Top Phishing Gang Turns to Malware
An internet security report released today says phishing attacks dropped 10 percent from April to June 2010 year-over-year. While reassuring at first glance, the report states cybercriminals have shifted their schemes from old-school phishing email attacks — which are designed to trick users into revealing personal information— to distributing Zeus malware, a more insidious form of cybercrime.
Phishing attacks by Avalanche, one of the most prolific cybercriminal gangs (responsible for two-thirds of the world’s phishing attacks in the second half of 2009), have disappeared, but other criminals have moved in to take its place, according to Internet Identity (IID). Phishing targets have shifted from banks to gaming, ecommerce and social networking sites, aiming to steal login information.
However, Avalanche and others have turned to distributing Zeus malware which is capable of hijacking computers, then stealing banking, social networking and email account logins, and making that information available as part of a criminal network. Once the malware has entered the user's computer, the identity theft is automatic ― eliminating the need for the unsuspecting user to supply personal information in response to a fraudulent email.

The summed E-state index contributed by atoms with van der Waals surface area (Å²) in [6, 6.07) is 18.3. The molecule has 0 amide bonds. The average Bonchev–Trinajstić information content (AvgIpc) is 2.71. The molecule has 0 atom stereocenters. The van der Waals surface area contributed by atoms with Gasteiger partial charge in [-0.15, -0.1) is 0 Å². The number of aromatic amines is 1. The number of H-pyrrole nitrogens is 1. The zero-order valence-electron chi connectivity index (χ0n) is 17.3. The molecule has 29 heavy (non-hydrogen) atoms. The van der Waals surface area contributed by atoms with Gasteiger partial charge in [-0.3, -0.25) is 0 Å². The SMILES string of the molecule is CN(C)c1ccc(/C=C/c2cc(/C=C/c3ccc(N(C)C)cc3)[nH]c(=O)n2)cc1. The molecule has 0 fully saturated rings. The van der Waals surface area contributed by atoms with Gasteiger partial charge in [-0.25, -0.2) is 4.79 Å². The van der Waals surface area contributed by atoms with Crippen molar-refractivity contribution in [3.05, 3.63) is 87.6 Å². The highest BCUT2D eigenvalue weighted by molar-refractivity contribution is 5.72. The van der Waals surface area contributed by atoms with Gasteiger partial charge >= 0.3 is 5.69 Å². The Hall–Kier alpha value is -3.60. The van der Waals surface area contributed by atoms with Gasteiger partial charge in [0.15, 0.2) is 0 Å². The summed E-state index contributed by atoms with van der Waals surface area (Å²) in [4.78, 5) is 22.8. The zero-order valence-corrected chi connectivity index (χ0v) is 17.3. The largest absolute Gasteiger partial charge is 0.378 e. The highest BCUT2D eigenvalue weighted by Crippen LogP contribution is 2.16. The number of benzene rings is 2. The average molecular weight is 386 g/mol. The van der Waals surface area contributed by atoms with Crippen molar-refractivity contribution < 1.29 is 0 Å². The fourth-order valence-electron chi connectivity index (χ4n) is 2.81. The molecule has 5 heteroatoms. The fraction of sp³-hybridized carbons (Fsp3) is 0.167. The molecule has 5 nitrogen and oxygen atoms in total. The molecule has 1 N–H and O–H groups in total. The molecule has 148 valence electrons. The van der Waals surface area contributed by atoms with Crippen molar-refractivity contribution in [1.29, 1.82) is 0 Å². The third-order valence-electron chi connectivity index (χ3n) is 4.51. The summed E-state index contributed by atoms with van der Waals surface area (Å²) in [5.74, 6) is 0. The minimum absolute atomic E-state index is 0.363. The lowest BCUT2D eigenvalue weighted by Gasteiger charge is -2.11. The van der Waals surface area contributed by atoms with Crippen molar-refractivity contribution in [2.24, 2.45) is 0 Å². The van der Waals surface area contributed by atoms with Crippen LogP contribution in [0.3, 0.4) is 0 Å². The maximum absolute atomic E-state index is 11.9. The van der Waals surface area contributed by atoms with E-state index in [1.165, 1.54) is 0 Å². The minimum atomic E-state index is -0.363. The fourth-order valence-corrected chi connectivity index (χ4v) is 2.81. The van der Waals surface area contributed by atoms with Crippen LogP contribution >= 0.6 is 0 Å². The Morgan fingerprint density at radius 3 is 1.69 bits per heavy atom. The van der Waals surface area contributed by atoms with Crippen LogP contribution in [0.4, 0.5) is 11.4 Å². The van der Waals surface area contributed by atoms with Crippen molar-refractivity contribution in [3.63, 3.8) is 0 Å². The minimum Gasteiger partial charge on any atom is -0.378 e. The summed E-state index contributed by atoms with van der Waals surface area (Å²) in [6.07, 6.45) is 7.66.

Earlier this month, security firm M86 uncovered a Zeus attack that netted over $1 million from British bank customers in from July 5 through August 4. The attack began with a malicious banner ad that led users to the malicious site where the malware was installed on both PCs and Macs. The malware captured login information, date of birth and security information to silently empty the user's bank account.
On August 2, Microsoft issued an emergency patch for supported versions of its operating system, including XP, Vista and Windows 7, in response to alerts that cybercriminals had been exploiting a vulnerability to install Zeus malware.
The U.S. continues to lead the world as the top hosting country for the origin of phishing scams .for traditional phishing volume. Canada moved from seventh to second in the report. Germany, U.K., France round out the top five. Surprisingly, Russia and China are at the bottom of the list, according to the IID report.
The sources for Zeus malware show a different worldwide distribution. Europe takes the top spot with 24 percent of malicious addresses, followed by China at 22 percent and the U.S. at 18 percent, reported Russian-based security software provider, Kaspersky Labs.
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